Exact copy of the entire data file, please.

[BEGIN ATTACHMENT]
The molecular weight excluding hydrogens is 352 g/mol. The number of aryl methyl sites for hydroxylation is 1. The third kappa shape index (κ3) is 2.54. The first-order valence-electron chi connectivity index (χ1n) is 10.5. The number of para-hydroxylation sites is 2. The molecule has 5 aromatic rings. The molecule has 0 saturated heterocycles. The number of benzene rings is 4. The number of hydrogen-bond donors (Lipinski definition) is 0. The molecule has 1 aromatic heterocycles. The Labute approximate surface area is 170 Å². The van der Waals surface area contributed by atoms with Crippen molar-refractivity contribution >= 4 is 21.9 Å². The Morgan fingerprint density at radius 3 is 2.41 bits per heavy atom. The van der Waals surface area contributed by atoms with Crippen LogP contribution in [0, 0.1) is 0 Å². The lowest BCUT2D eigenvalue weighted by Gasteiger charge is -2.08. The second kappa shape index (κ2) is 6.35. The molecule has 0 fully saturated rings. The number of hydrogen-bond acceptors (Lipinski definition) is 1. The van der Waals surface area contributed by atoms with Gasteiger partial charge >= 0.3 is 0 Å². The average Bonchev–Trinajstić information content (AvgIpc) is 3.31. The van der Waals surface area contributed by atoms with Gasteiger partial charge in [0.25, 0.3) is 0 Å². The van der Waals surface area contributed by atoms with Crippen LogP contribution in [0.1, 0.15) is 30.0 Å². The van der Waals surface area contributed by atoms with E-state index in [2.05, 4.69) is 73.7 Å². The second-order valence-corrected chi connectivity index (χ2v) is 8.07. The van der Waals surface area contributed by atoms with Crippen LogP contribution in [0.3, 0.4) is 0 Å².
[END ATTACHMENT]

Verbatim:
The molecular weight excluding hydrogens is 352 g/mol. The number of aryl methyl sites for hydroxylation is 1. The third kappa shape index (κ3) is 2.54. The first-order valence-electron chi connectivity index (χ1n) is 10.5. The number of para-hydroxylation sites is 2. The molecule has 5 aromatic rings. The molecule has 0 saturated heterocycles. The number of benzene rings is 4. The number of hydrogen-bond donors (Lipinski definition) is 0. The molecule has 1 aromatic heterocycles. The Labute approximate surface area is 170 Å². The van der Waals surface area contributed by atoms with Crippen molar-refractivity contribution >= 4 is 21.9 Å². The Morgan fingerprint density at radius 3 is 2.41 bits per heavy atom. The van der Waals surface area contributed by atoms with Crippen LogP contribution in [0, 0.1) is 0 Å². The lowest BCUT2D eigenvalue weighted by Gasteiger charge is -2.08. The second kappa shape index (κ2) is 6.35. The molecule has 0 fully saturated rings. The number of hydrogen-bond acceptors (Lipinski definition) is 1. The van der Waals surface area contributed by atoms with Gasteiger partial charge >= 0.3 is 0 Å². The average Bonchev–Trinajstić information content (AvgIpc) is 3.31. The van der Waals surface area contributed by atoms with Gasteiger partial charge in [0.25, 0.3) is 0 Å². The van der Waals surface area contributed by atoms with Crippen LogP contribution in [0.1, 0.15) is 30.0 Å². The van der Waals surface area contributed by atoms with E-state index in [2.05, 4.69) is 73.7 Å². The second-order valence-corrected chi connectivity index (χ2v) is 8.07. The van der Waals surface area contributed by atoms with Crippen LogP contribution in [0.3, 0.4) is 0 Å².